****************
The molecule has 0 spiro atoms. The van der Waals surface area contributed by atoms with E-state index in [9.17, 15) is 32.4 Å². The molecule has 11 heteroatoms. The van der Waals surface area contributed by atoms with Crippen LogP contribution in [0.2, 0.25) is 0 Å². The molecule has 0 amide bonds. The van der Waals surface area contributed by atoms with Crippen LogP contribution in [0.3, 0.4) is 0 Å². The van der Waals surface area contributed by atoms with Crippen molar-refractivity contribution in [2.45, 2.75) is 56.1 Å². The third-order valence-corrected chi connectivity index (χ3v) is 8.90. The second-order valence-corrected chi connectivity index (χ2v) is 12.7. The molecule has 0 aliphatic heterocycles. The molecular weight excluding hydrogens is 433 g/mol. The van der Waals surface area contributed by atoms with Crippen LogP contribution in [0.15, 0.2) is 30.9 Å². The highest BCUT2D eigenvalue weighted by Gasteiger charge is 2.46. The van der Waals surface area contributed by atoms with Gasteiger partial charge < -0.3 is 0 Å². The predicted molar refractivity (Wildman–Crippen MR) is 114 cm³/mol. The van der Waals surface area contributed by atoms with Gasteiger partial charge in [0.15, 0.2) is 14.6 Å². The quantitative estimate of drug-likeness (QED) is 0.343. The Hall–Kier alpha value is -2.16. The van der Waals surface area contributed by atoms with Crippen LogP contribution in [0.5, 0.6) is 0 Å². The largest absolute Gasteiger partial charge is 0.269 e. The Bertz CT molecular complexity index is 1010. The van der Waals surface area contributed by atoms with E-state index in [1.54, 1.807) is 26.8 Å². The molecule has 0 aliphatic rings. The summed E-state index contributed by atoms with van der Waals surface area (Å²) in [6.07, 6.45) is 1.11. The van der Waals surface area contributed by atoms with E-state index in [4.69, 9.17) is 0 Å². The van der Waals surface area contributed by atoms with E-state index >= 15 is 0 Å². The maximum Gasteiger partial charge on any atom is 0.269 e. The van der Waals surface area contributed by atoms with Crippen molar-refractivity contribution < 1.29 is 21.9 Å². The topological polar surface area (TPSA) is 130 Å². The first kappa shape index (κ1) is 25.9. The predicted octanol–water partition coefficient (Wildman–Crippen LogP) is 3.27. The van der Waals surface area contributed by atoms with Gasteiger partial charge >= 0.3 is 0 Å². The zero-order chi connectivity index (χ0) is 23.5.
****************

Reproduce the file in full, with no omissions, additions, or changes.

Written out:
The molecule has 0 spiro atoms. The van der Waals surface area contributed by atoms with E-state index in [9.17, 15) is 32.4 Å². The molecule has 11 heteroatoms. The van der Waals surface area contributed by atoms with Crippen LogP contribution in [0.2, 0.25) is 0 Å². The molecule has 0 amide bonds. The van der Waals surface area contributed by atoms with Crippen LogP contribution in [0.3, 0.4) is 0 Å². The van der Waals surface area contributed by atoms with Crippen molar-refractivity contribution in [2.45, 2.75) is 56.1 Å². The third-order valence-corrected chi connectivity index (χ3v) is 8.90. The second-order valence-corrected chi connectivity index (χ2v) is 12.7. The molecule has 0 aliphatic heterocycles. The molecular weight excluding hydrogens is 433 g/mol. The van der Waals surface area contributed by atoms with Crippen LogP contribution in [0.15, 0.2) is 30.9 Å². The highest BCUT2D eigenvalue weighted by Gasteiger charge is 2.46. The van der Waals surface area contributed by atoms with Gasteiger partial charge < -0.3 is 0 Å². The predicted molar refractivity (Wildman–Crippen MR) is 114 cm³/mol. The van der Waals surface area contributed by atoms with Gasteiger partial charge in [0.15, 0.2) is 14.6 Å². The quantitative estimate of drug-likeness (QED) is 0.343. The Hall–Kier alpha value is -2.16. The van der Waals surface area contributed by atoms with Crippen LogP contribution in [0.5, 0.6) is 0 Å². The largest absolute Gasteiger partial charge is 0.269 e. The Bertz CT molecular complexity index is 1010. The van der Waals surface area contributed by atoms with E-state index in [1.54, 1.807) is 26.8 Å². The molecule has 0 aliphatic rings. The summed E-state index contributed by atoms with van der Waals surface area (Å²) in [6.07, 6.45) is 1.11. The van der Waals surface area contributed by atoms with E-state index in [4.69, 9.17) is 0 Å². The van der Waals surface area contributed by atoms with E-state index >= 15 is 0 Å². The maximum Gasteiger partial charge on any atom is 0.269 e. The van der Waals surface area contributed by atoms with Crippen molar-refractivity contribution < 1.29 is 21.9 Å². The topological polar surface area (TPSA) is 130 Å². The first kappa shape index (κ1) is 25.9. The predicted octanol–water partition coefficient (Wildman–Crippen LogP) is 3.27. The van der Waals surface area contributed by atoms with Gasteiger partial charge >= 0.3 is 0 Å². The zero-order chi connectivity index (χ0) is 23.5.